By Dee Gill
That glorious party in the gasoline-refining sector is over, and the smartest investors have already taken their bags of cash out of those stocks. But there are reasons to plot an eventual re-entry into the sector.
Gasoline refiners are capable of producing phenomenal returns at times, as they did until recently. Between January 2012 and March 2013, share prices of HollyFrontier (HFC), Tesoro (TSO), Marathon Petroleum (MPC), Valero (VLO) and Western Refining (WNR) all more than doubled, as seen in a stock chart. With dividends, Western Refining tripled investor money.
But highly cyclical stocks can turn ugly quickly. For the refiners, the decline started about six months ago. Earnings forecasts throughout the sector have been slashed. Most analysts are convinced that things will get worse before they get better.
The problem? During the jolly days of late, those refiners got rich from an unusual market quirk that gave them outsized profits. Certain well-positioned refiners were able to buy their crude at West Texas Intermediate prices and sell closer to Brent Crude prices. Supply issues - namely, not enough pipe and trains to transport supply out of the new shale fields - caused a disconnect in WTI and Brent prices like never seen before. As we can see by the Brent/WTI Spread chart below, that spread has been returning to more normal levels.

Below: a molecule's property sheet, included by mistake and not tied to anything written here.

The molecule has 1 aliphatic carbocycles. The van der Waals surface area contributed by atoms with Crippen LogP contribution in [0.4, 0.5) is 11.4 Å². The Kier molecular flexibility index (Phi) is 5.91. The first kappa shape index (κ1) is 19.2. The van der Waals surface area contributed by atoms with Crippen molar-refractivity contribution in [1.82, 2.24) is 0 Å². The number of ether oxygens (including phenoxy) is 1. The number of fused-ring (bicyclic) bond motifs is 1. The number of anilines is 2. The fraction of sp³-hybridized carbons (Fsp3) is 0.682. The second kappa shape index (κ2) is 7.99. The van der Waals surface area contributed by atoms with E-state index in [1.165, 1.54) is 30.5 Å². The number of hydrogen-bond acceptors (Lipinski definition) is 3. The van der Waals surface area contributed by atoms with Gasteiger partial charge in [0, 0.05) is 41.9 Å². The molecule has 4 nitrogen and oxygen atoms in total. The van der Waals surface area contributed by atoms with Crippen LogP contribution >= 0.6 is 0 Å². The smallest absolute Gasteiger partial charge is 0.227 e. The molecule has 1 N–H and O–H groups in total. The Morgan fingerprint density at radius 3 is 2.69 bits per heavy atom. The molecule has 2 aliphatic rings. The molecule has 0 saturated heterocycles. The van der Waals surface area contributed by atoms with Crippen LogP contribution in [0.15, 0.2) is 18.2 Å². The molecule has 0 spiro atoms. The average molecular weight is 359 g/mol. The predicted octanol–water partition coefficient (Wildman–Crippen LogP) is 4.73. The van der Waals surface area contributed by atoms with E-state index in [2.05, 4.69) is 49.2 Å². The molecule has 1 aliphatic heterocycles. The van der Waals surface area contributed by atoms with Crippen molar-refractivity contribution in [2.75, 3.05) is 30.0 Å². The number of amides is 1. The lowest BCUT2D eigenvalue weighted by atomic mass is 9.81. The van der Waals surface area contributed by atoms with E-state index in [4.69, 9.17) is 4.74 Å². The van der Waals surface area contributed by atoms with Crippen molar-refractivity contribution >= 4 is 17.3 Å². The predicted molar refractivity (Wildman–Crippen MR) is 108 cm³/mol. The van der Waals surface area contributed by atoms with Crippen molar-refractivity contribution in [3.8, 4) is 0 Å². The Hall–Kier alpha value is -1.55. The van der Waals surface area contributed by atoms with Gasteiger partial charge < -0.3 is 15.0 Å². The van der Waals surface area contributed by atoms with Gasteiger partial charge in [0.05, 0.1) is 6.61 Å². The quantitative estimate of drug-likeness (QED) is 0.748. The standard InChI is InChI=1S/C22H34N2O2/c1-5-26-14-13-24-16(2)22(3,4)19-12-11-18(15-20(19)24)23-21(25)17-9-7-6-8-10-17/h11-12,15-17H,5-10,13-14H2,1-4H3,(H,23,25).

Right now, the refineries have so much product on the market that prices at the pump are hitting two-year, seasonally adjusted lows. Consider the United States Gasoline Fund (UGA), an ETF that closely follows gasoline prices.
Few analysts suggest jumping into this sector now, as October and November are particularly crucial months for developing forecasts. Crude inventories drop in September and then build again, and the size of these builds is important in predicting how much refiners will pay for raw material. Earnings forecasts have been changing rapidly too, and most refiners aren't expected to report earnings progress again until early 2014. Third quarter earnings reports should provide more clarity. Although share price valuations are down throughout the sector, they're not screaming "bargain" yet.
Most analysts believe that WTI/Brent spread will widen again. That will eventually help those strong Midwest companies like Western Refining, which recently improved its balance sheet by reducing debt. Western also just announced plans to pursue a master limited partnership, which would likely give investors large, if not steady income. Otherwise, refiners with coastal operations like Tesoro and Marathon Petroleum should get some cost relief this year as new lines of transportation for U.S. and Canadian oil come on line. For a more diversified play, Phillips 66 (PSX) has a mix of WTI-sourced and coastal refineries, as well as operations in Europe, where demand for diesel has been picking up.
Timing is everything in this sector, so it's not particularly recommended one for long-term value investors. But clearly, investors willing to keep current on their research can make very good returns if they get that right.
Disclosure: I have no positions in any stocks mentioned, and no plans to initiate any positions within the next 72 hours. I wrote this article myself, and it expresses my own opinions. I am not receiving compensation for it. I have no business relationship with any company whose stock is mentioned in this article.